Ah, Corona. All who knew you, loved you. A beautiful, friendly Chihuahua and my wife’s constant companion and best friend during a decade-long love affair, we lost her on September 2, one month ago. Fashionista, therapy dog, traveller, foodie, consummate snuggler, bootie-hater and relentless shedder, she was Princess Corona, Miss C, La Chihuahua Famosa and the Great White Bed Hog all in one.
I first encountered Corona some weeks after I met Elin. Elin was living in a condo on Bloor Street at the time and Corona welcomed me into her realm with her usual enthusiasm and interest. She was a people person, never failing to greet newcomers with a tail wag and a snuggle. She loved attention and rewarded those who appreciated her beauty and grace. Her mission was to make everyone she met a Corona fan and supporter. We rarely saw her fail in this mission. Visitors to her home, family members, strangers on the street, colleagues, friends and friends of friends, she won them over one by one. “Conquering the world one person at a time”, we used to say. She often greeted homeless people on her walks, never disdaining their attentions and giving them the same friendly attention she gave to all. This segment of society, so used to being shunned, was uniformly amazed and delighted by Corona. The ministry of Corona won many converts.
Her legendary openness did not mean she was intimate with all. True intimacy in her care and feeding was reserved for very few. Not all could walk her, fewer still were permitted to rub her belly. Those who were cherished the privilege. When I was first asked to walk Corona on the broad sidewalks of Bloor Street, I struggled. I knew it was a test and I was anxious to perform, but her coats were challenging and those small-dog booties, should there be snow or ice, near impossible. Even when I had her fully coated, booted, on the leash and in my arms, upon setting her down on the street, it was a trial. Corona would walk where she wanted and go when and if she wanted. Not on my schedule, but on hers. She was the boss and I, if diligent, careful and conscientious, might one day be admitted as staff. As the years went by, I was admitted as an esteemed staff member, and we developed an easy affinity on her walks, but it was earned.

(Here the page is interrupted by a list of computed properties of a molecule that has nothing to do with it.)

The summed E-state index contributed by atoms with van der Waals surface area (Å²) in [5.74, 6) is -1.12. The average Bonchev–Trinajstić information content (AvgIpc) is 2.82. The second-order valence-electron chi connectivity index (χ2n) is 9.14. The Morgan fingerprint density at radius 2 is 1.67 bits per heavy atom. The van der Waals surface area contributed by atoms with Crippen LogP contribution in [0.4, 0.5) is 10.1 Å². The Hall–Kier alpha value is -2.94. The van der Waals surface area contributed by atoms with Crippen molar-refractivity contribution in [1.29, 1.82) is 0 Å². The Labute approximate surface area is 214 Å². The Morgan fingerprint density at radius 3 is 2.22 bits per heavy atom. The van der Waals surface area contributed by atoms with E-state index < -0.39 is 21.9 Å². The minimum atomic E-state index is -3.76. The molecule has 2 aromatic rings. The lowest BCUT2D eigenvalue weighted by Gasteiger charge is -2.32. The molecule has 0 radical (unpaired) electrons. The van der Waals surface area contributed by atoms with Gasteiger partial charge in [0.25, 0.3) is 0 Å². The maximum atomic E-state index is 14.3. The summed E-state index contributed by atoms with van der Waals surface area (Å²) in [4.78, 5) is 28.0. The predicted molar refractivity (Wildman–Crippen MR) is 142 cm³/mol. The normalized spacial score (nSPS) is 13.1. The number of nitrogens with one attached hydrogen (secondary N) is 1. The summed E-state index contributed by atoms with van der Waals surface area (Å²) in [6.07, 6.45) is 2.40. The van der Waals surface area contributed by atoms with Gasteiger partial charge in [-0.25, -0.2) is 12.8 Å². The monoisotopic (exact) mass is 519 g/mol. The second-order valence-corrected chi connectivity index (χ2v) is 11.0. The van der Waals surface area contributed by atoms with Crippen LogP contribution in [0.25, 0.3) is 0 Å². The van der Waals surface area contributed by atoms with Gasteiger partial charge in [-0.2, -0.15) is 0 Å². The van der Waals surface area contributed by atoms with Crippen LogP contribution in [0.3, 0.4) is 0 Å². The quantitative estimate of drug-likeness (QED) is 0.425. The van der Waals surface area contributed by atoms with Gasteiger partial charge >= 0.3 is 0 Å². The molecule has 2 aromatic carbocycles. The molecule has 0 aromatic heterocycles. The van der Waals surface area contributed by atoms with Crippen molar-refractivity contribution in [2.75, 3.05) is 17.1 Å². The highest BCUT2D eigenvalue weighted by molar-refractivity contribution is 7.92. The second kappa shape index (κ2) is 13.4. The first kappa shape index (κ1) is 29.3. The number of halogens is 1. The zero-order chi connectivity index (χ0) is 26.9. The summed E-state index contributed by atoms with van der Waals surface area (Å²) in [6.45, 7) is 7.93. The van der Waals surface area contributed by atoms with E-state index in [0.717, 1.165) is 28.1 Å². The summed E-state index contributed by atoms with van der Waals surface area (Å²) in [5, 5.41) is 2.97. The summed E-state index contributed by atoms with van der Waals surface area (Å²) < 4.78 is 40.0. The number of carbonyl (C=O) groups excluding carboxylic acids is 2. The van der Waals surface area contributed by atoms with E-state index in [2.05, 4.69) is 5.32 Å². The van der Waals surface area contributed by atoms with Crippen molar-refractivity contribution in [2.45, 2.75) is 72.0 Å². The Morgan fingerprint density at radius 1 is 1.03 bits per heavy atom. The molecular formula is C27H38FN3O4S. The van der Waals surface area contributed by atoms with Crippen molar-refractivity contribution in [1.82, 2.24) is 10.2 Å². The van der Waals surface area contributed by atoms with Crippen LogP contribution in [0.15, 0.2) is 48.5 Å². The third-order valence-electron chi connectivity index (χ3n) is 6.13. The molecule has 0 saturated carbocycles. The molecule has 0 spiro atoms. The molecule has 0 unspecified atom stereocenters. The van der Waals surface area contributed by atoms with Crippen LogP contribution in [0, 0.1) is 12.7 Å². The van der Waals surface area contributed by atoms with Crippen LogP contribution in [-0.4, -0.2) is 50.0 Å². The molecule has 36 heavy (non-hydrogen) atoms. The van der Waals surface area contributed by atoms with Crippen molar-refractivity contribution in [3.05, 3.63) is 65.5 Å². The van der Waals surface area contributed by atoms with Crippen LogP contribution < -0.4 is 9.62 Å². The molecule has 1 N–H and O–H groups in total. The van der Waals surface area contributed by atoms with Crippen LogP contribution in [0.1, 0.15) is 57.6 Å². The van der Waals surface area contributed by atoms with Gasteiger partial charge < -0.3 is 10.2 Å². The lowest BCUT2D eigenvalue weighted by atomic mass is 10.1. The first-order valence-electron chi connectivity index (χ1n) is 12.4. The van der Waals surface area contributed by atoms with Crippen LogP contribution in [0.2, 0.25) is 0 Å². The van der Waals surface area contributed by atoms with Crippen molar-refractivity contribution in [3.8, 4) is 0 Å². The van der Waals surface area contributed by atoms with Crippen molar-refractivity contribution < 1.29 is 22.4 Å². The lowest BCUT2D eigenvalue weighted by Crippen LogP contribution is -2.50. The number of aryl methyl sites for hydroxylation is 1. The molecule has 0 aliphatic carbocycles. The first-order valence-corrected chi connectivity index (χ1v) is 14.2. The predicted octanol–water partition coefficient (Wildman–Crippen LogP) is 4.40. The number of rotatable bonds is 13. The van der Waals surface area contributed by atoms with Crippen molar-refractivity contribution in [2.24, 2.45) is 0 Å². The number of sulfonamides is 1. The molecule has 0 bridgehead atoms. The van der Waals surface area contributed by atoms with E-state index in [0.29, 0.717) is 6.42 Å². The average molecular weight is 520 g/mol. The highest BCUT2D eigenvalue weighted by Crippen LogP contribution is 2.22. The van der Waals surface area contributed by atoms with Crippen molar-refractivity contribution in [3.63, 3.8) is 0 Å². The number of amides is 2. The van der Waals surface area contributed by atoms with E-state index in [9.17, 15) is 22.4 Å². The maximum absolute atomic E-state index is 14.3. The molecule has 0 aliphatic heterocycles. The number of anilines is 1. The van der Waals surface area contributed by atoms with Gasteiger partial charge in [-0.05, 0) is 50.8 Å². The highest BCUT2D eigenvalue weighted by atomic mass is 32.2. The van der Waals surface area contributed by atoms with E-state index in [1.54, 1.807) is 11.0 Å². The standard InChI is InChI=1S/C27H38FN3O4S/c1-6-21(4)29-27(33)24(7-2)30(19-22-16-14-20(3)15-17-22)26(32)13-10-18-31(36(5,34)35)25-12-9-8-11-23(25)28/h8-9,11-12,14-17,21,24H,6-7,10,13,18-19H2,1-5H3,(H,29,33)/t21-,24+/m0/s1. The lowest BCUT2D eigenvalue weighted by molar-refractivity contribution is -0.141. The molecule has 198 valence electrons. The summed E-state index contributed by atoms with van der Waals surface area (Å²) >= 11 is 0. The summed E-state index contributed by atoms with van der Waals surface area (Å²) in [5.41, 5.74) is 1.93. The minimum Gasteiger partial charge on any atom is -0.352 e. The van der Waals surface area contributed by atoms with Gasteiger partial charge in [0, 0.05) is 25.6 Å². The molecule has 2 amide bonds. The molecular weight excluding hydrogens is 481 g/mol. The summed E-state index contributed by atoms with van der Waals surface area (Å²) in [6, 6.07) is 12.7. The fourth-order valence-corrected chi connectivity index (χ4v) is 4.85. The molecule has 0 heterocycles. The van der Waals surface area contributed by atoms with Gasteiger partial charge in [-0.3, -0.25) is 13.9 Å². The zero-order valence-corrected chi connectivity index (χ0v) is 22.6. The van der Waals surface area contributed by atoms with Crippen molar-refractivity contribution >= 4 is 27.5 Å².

Corona was much admired for her travels. She went with Elin to Italy a total of 18 times, many more than the vast majority of us in a lifetime. Oh, how the Italians loved her. Italians love dogs and particularly admire small dogs. Italians, of couse, also prize style and comeliness, and Corona had those qualities in spades. They would gush over her in bars and restaurants, on elegant streets, under graceful arcades and in the shadow of timeless cathedrals. Her pleasure in receiving these attentions was manifest. She learned Italian and spoke it well, no doubt due to the similarities with her native Spanish.
Corona’s wardrobe rivalled those of many a model walking the catwalks of New York and Milan. She was a patron of Gucci and Burberry and could be seem in Prada, and, of course, Pucci. She looked particularly stylish in pink, red and black, all of which brought out the lustre of her white coat. She had myriad dog beds, multiple carrying bags, dog strollers on two continents and ate from fine china. Pampered perhaps, but never spoiled. She was not a pretender to fashion, but truly fashionable.
She slowed down in the end, as do we all. Slept more, struggled with her breathing, required medication, and visited her vet and chiropractor regularly. She became more of a worry to her care givers, this worry was shared by many caring friends and family, to whom we will always be grateful. Finally, her heart, so big for such a small creature, gave out on her. She died as she lived, with dignity and grace, in her Burberry dog bed, quietly in the night in the company of those she loved and who loved her. There will never be another. She will be missed.
November 29, 2003 – September 2, 2017